As the stack is filled with more and more values, the stack pointer is decremented, pointing to lower areas of page 1. When completely filled, the stack pointer will contain $00, as shown in Figure 2.
Since the computer has only reserved 256 bytes for a stack, there are obviously limitations in its use. If the stack is filled with too many values, the stack pointer will wrap around back to $FF and begin wiping out earlier stack entries! There is no error message for this, so you must be careful when working with the stack.
When entries are removed from the stack, the process is reversed. As each byte is pulled off the stack, the pointer is incremented, pointing to progressively higher locations of the stack.
How Subroutines WorkIn BASIC, subroutines are easy to write. You simply set up the necessary BASIC code, put a RETURN instruction at the end of it, and call it with the GOSUB statement whenever you need it. The subroutine code is performed, and BASIC resumes execution at the next statement after the GOSUB. Neat, huh?
In order for a BASIC subroutine to work, the computer has to know how to get back to the instruction after the GOSUB. It does this by using a stack. Let's look at a simplified example of how a BASIC subroutine is executed.
10 GOSUB 100
100 GOSUB 200
The above is a short BASIC program using the BASIC subroutine statements, GOSUB and RETURN. We're going to step through it and watch what happens to the BASIC stack, a special area similar to the 6502 stack.
Before execution, the stack is empty, and the stack pointer is pointing to the first available position.
Line 10-GOSUB to Line 100 is executed. First, the computer finds the next statement after GOSUB. The next statement is in Line 20, so the computer pushes that line number onto the first location on the stack, and changes the stack pointer to point to the next available location. Execution then proceeds at Line 100. At this point, the stack looks like:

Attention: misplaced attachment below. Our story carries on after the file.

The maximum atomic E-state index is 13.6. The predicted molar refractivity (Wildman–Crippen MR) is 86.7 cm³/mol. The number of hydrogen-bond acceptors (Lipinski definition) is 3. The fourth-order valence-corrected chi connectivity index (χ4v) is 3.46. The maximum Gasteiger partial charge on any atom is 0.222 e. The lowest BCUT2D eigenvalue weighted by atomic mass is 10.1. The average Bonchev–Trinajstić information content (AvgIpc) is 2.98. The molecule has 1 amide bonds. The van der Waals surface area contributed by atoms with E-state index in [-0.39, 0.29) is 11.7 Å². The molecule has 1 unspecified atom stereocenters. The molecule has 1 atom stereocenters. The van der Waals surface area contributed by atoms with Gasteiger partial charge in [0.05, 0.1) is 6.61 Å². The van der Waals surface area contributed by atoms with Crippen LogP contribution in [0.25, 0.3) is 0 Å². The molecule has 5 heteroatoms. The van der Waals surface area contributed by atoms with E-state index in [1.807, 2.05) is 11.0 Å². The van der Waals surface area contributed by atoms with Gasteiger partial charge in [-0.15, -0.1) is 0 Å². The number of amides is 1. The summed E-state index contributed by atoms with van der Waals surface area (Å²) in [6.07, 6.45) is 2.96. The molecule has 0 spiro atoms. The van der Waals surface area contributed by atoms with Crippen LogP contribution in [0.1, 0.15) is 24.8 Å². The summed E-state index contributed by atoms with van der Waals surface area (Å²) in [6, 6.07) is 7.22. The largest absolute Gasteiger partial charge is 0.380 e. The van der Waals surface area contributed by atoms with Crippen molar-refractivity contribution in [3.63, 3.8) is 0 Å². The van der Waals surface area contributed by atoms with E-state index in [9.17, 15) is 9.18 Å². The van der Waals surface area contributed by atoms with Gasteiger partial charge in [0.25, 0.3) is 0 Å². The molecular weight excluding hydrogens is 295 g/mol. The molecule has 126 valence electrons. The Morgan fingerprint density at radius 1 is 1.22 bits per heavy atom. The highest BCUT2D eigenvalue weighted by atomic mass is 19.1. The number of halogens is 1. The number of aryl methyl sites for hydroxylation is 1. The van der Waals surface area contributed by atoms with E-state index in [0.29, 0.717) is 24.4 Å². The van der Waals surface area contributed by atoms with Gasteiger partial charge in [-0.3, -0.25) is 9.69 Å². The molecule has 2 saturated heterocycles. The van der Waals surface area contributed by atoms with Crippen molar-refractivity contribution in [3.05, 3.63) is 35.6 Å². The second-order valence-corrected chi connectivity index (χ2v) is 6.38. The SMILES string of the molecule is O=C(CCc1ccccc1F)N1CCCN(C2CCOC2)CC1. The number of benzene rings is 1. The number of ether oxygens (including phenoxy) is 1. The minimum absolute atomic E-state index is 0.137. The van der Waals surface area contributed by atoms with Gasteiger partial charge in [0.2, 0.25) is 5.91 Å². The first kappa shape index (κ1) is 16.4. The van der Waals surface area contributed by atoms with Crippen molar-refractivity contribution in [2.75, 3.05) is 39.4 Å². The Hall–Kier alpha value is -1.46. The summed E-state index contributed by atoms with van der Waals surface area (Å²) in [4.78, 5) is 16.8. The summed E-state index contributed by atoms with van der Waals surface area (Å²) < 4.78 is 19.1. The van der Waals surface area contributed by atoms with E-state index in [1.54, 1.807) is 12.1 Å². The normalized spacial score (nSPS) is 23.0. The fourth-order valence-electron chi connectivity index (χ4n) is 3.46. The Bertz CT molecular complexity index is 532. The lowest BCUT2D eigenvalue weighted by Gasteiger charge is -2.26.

Line 100-This line executes a GOSUB to Line 200. The next statement after this GOSUB is Line 110, so this number is placed on the stack, and the stack pointer is advanced to the next available position. Execution continues at Line 200. The stack now looks like:
Line 200-The computer adds one to the variable A. The stack is not affected.
Line 210-The computer encounters a RETURN statement. At this point, the computer increments the stack pointer, like so:
Now the computer takes the line number 110 from the stack. As you can see, the computer can now go back to the instruction after the last GOSUB. Execution continues at Line 110.
Line 110-Another RETURN is encountered, and the stack pointer is incremented again. Now the stack looks like this:
The computer gets the line number from the stack and completes the RETURN by resuming execution at Line 20.
Line 20-This line terminates execution with the END statement. The stack is back to its original condition, with the pointer indicating the first stack location. The line numbers are still in the stack itself, but since the stack pointer no longer points to them, they are no longer active. They will be wiped out by new stack entries.
Now do you see how the stack works? It's a great way to handle subroutines, where the computer must be able to find its way back to the code which called up the subroutine.
Until Next TimeIf you think Boot Camp looks more like BASIC Training this issue, hold on! I wanted to explain the subroutine process in a language you're familiar with, like BASIC. Next issue we'll examine the operation of the 6502 subroutine process and learn how to use the stack for our own programs.
10 GOSUB 10
Until we meet again, the above is a little program to get you thinking. Type in the BASIC program and run it. It may take a while, but something will happen, and I want you to see if you can find the cause. Use the stack illustration method I used in the BASIC example to get the answer.
Also, if you haven't already, try to find more alternate methods for multiplying five by 27!